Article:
Experimental Weight-Loss Drug Shows Promise for Diabetics


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By Sean Kelley

THURSDAY, July 23, 2009 (Health.com) — An experimental drug making its way through clinical trials not only shows promise in helping obese patients lose weight, but it also may improve blood sugar in those who are obese and have type 2 diabetes.

Orexigen Therapeutics plans to seek approval from the Federal Drug Administration in the first half of 2010 for Contrave, a drug that combines naltrexone, which is used to treat alcohol and drug addictions, and bupropion, which is used to fight seasonal affective disorder and depression, and as a smoking cessation drug. According to Orexigen, the combination was chosen "in order to block compensating mechanisms that attempt to prevent long-term, sustained weight loss."

The medication comes in three different dosages, including one called Contrave32. Contrave32 has 360 milligrams of bupropion and 32 mg of naltrexone. Other versions of the drug contain the same amount of bupropion and more or less naltrexone; Contrave16 contains 16 mg of naltrexone, and Contrave48 contains 48 mg of naltrexone.

The company recently announced that in one trial of 505 obese people with type 2 diabetes, 45% of patients taking Contrave32 lost at least 5% of their body weight compared to patients in a placebo group; only 19% of the placebo group lost at least 5% of their body weight.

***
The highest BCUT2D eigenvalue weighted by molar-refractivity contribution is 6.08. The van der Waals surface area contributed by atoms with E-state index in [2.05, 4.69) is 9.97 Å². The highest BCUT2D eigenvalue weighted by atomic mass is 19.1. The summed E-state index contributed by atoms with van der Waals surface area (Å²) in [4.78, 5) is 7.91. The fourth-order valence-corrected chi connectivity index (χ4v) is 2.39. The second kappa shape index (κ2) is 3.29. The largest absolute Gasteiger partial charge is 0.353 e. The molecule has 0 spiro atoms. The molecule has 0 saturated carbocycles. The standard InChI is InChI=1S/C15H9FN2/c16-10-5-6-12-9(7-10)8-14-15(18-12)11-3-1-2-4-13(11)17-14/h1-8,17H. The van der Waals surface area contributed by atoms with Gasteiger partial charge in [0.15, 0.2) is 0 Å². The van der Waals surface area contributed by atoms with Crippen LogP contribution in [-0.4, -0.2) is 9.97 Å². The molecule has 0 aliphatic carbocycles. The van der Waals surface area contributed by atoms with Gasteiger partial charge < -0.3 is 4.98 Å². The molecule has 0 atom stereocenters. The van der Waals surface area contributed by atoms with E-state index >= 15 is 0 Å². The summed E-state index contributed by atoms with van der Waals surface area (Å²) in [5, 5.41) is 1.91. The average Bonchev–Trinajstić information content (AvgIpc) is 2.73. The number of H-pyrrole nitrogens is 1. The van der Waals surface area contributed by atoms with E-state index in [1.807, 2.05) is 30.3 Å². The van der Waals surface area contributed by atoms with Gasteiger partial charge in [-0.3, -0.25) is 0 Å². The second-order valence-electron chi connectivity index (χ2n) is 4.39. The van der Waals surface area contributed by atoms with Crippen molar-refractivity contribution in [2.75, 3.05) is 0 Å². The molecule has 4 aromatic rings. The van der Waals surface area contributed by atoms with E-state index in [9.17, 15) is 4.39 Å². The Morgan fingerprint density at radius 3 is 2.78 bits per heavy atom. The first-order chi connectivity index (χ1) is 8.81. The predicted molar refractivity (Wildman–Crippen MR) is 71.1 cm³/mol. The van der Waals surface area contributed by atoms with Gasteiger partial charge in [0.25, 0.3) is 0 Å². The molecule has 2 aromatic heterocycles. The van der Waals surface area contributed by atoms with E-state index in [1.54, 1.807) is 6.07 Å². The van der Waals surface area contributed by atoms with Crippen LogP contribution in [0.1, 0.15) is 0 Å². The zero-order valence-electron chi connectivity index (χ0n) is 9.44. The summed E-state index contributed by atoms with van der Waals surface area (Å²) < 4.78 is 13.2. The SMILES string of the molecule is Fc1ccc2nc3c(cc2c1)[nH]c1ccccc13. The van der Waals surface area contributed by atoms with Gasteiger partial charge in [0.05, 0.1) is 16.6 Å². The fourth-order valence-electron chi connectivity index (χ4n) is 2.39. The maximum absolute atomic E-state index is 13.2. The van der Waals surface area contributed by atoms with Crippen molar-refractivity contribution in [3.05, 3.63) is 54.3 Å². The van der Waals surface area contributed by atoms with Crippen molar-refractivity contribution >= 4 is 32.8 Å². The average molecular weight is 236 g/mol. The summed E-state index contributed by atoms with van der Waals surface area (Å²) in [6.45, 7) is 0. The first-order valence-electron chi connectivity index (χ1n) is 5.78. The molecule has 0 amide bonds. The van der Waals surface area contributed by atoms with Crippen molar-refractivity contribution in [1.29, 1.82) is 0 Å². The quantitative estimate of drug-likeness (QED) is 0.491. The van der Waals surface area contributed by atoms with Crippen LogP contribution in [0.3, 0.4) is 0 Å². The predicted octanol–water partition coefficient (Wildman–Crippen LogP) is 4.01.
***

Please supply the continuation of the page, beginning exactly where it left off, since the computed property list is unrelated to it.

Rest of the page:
People with type 2 diabetes who took Contrave seemed to have an improvement in blood sugar control, compared with those who did not take the drug. Patients on Contrave saw their HbA1c, a test used to measure blood sugar, drop 0.6%. People in the placebo group with diabetes only saw a 0.1% drop in HbA1c.

Weight loss in type 2 diabetics can often improve blood sugar control. It's unclear if the drug itself, or the weight loss, resulted in lower levels of blood sugar.

The company conducted three trials—each for 56 months—with different groups, including a total of more than 4,500 patients. There were seven serious adverse outcomes attributed to the drug during the trial: cholecystitis, an inflammation of the gallbladder; seizures; heart palpitations; paresthesia, tingling or numbness of the skin; and vertigo. Other side effects experienced by a small percentage of the Contrave groups, but less than 1% of the placebo groups, included nausea, headaches, and dizziness.

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